The Mud Pony
Pony ex machina.
This is based on a story of the Skidi band of the Pawnee Indians and retold by the author. I'm not sure why she chose to tell this particular story, or if she's Native American.
Basically, there was a a poor boy in an Indian camp. He didn't have a pony and he wanted a pony like the other boys', so he made one out of clay and then took care of it as if it was a real pony. At some point, he is alone with the clay pony and his entire camp wants to go after some buffalo, but they can't find him, so they just lave without him. When he gets back to camp, he freaks out because he doesn't know where everybody is. Then the clay pony comes alive and leads him to his people. The war chief sees him, and says there are some people attacking them so they need the boy and his pony to help fight them. The pony, who is part of Mother Earth, says, "Arrows can never pierce the earth, so cover yourself in dirt." He does that, and they win, and he kills a lot of buffalo in the hunt, and later he becomes a chief like the pony had said. One night, eventually the pony has to go back to the earth. The end.
I'm not entirely certain what the message is. The author believes that the story shows that anybody can gain honor by being humble and constant. I guess he's constant in that he takes care of this clay pony like it's real. It's not like he's worshiping the earth or anything like that, so the whole thing seems very deus ex machina. There's no reason for the pony to help him. There was no reason for him to believe that the pony would help him. So he was just basically playing with a toy that he made himself and then the toy became real, Velveteen-Rabbit-style. Unless there's some kind of tradition of making ponies out of mud and treating them as if they're real, and it does not imply that there is.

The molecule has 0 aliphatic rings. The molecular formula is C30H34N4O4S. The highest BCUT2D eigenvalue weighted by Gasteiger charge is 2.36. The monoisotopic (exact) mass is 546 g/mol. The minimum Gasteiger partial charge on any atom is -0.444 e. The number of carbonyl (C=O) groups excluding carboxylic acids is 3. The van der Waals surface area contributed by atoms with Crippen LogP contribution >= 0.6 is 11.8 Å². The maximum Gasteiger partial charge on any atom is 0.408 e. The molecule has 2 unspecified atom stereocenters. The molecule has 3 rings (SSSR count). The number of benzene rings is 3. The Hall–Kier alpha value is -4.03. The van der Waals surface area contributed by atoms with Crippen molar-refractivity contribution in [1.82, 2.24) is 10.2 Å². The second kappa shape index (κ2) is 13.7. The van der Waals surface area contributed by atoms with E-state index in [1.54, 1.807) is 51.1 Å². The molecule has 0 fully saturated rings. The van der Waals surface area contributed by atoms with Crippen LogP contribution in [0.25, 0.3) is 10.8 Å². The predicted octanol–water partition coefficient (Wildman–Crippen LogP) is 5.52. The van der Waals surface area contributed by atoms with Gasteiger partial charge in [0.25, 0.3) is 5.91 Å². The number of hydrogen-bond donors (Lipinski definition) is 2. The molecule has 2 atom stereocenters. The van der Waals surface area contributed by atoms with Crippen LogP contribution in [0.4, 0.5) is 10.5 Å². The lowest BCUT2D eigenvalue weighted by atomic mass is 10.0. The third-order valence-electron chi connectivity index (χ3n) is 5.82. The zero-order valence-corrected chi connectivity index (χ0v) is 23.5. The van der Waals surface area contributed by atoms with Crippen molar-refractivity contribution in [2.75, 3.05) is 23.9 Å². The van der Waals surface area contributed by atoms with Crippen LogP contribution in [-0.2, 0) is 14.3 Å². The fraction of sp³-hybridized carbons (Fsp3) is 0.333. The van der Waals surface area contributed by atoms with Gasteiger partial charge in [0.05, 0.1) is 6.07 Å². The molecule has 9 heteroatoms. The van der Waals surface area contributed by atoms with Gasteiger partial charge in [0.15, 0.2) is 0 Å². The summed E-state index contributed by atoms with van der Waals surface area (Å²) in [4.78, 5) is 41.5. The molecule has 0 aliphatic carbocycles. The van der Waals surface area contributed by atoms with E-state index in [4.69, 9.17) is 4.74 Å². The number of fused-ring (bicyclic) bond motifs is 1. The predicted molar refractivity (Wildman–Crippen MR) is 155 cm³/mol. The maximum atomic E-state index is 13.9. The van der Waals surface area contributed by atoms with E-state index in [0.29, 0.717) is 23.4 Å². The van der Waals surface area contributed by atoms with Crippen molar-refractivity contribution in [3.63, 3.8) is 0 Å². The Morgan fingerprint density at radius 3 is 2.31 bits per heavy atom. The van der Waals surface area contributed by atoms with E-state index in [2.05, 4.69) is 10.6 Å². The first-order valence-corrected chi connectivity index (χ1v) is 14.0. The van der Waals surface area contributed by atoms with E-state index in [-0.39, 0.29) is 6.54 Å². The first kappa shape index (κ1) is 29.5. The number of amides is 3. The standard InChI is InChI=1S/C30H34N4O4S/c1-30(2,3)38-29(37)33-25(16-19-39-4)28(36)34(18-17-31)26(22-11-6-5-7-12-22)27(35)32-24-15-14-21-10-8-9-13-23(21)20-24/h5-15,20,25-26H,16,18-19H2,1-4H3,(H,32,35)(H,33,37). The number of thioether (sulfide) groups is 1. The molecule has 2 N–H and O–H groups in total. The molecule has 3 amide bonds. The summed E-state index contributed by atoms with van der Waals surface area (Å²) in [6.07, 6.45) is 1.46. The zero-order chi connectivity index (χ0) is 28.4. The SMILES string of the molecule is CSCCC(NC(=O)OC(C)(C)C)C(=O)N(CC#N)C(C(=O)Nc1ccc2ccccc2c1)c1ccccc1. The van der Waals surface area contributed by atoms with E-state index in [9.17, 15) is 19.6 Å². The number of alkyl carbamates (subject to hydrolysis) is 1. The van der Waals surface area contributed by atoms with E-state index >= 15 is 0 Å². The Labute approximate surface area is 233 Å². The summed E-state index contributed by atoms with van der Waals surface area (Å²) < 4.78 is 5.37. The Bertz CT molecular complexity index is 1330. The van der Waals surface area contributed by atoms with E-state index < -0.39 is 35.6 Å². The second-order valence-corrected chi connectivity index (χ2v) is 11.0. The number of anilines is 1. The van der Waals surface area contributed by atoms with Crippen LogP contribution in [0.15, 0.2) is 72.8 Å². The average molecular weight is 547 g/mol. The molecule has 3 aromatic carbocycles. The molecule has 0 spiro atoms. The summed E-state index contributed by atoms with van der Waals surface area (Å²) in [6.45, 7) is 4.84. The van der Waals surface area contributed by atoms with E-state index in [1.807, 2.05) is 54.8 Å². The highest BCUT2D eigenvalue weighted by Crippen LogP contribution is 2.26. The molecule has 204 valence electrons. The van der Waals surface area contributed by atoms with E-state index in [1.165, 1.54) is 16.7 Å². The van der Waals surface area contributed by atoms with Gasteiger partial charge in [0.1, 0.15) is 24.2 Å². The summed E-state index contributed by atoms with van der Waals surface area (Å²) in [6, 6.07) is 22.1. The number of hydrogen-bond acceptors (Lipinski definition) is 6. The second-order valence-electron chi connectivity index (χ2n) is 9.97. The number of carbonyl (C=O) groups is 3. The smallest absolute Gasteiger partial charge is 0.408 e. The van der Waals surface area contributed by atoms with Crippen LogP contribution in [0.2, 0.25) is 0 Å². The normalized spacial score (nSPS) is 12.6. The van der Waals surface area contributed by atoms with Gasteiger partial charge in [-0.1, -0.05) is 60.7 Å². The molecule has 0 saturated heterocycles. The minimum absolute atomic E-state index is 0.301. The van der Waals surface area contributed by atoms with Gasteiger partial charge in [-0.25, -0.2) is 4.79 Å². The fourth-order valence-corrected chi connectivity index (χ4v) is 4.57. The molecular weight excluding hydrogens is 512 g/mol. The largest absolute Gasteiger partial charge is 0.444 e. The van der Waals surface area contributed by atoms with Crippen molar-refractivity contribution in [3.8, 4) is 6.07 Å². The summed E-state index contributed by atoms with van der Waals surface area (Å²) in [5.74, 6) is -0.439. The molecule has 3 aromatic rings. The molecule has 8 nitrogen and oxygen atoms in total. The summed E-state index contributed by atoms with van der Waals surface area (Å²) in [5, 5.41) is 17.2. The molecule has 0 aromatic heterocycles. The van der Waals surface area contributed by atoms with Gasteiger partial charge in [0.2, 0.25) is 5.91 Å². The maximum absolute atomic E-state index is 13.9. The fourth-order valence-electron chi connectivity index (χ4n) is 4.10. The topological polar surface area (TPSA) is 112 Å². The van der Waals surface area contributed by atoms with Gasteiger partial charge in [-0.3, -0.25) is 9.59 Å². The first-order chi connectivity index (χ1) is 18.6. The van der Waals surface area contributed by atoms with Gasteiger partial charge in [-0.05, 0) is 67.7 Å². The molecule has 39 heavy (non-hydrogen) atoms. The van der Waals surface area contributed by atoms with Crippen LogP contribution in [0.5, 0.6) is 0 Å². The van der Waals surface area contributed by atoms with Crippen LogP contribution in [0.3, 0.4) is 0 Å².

So I'm not sure the author's message comes across as clearly as she hoped. Not being that familiar with Native Americans, I don't know how accurate the depiction of them is in here. There's definitely a lot of people with feathers. That seems to be something that many modern Indians object to. The war chief has feathers, but that's reasonable (I would think) and it actually specifically says that the boy puts feathers on the pony when he's a chief. There's a lot of vague stuff in it but it's not glorifying the Native Americans which is kind of nice. I have no idea what the original story was like either, so I can't say how true it is to the original story, or how accurate the original story is to the real beliefs of the Pawnee Indians. It's hard to deal with books like this because I don't understand the culture from which it comes so I can't say how true to that culture it is.
As a book, discarding all of the culture, as much as I can (which is not very much at all), pretending it's a story about some other unknown Iron Age or Stone Age culture, it's just a weird mythology. It doesn't make a lot of sense, and it's not terribly interesting. There's no character development. That's pretty much all I can say. I don't get a strong message out of this; I just get kind of a shrug.